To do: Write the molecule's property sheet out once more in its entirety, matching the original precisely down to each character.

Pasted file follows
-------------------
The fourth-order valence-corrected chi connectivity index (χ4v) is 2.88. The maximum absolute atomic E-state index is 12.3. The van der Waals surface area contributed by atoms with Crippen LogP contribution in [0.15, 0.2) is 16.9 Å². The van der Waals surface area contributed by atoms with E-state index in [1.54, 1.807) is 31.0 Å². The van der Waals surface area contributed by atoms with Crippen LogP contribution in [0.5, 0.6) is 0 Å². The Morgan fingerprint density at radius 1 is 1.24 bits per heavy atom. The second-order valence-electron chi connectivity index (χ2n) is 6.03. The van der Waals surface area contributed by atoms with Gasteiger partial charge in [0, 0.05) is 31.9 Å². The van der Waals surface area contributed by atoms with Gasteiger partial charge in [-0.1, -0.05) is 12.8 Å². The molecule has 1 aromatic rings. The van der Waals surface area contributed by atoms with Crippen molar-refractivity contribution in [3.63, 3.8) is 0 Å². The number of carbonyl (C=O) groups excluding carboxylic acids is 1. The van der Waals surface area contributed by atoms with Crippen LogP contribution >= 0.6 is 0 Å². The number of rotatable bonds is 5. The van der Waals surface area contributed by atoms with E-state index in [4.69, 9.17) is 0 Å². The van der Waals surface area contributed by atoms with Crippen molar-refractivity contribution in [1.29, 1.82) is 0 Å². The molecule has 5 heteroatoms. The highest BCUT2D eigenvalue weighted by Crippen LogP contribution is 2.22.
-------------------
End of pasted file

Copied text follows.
The fourth-order valence-corrected chi connectivity index (χ4v) is 2.88. The maximum absolute atomic E-state index is 12.3. The van der Waals surface area contributed by atoms with Crippen LogP contribution in [0.15, 0.2) is 16.9 Å². The van der Waals surface area contributed by atoms with E-state index in [1.54, 1.807) is 31.0 Å². The van der Waals surface area contributed by atoms with Crippen LogP contribution in [0.5, 0.6) is 0 Å². The Morgan fingerprint density at radius 1 is 1.24 bits per heavy atom. The second-order valence-electron chi connectivity index (χ2n) is 6.03. The van der Waals surface area contributed by atoms with Gasteiger partial charge in [0, 0.05) is 31.9 Å². The van der Waals surface area contributed by atoms with Gasteiger partial charge in [-0.1, -0.05) is 12.8 Å². The molecule has 1 aromatic rings. The van der Waals surface area contributed by atoms with Crippen molar-refractivity contribution in [3.63, 3.8) is 0 Å². The number of carbonyl (C=O) groups excluding carboxylic acids is 1. The van der Waals surface area contributed by atoms with Crippen LogP contribution >= 0.6 is 0 Å². The number of rotatable bonds is 5. The van der Waals surface area contributed by atoms with E-state index in [4.69, 9.17) is 0 Å². The van der Waals surface area contributed by atoms with Crippen molar-refractivity contribution in [1.29, 1.82) is 0 Å². The molecule has 5 heteroatoms. The highest BCUT2D eigenvalue weighted by Crippen LogP contribution is 2.22.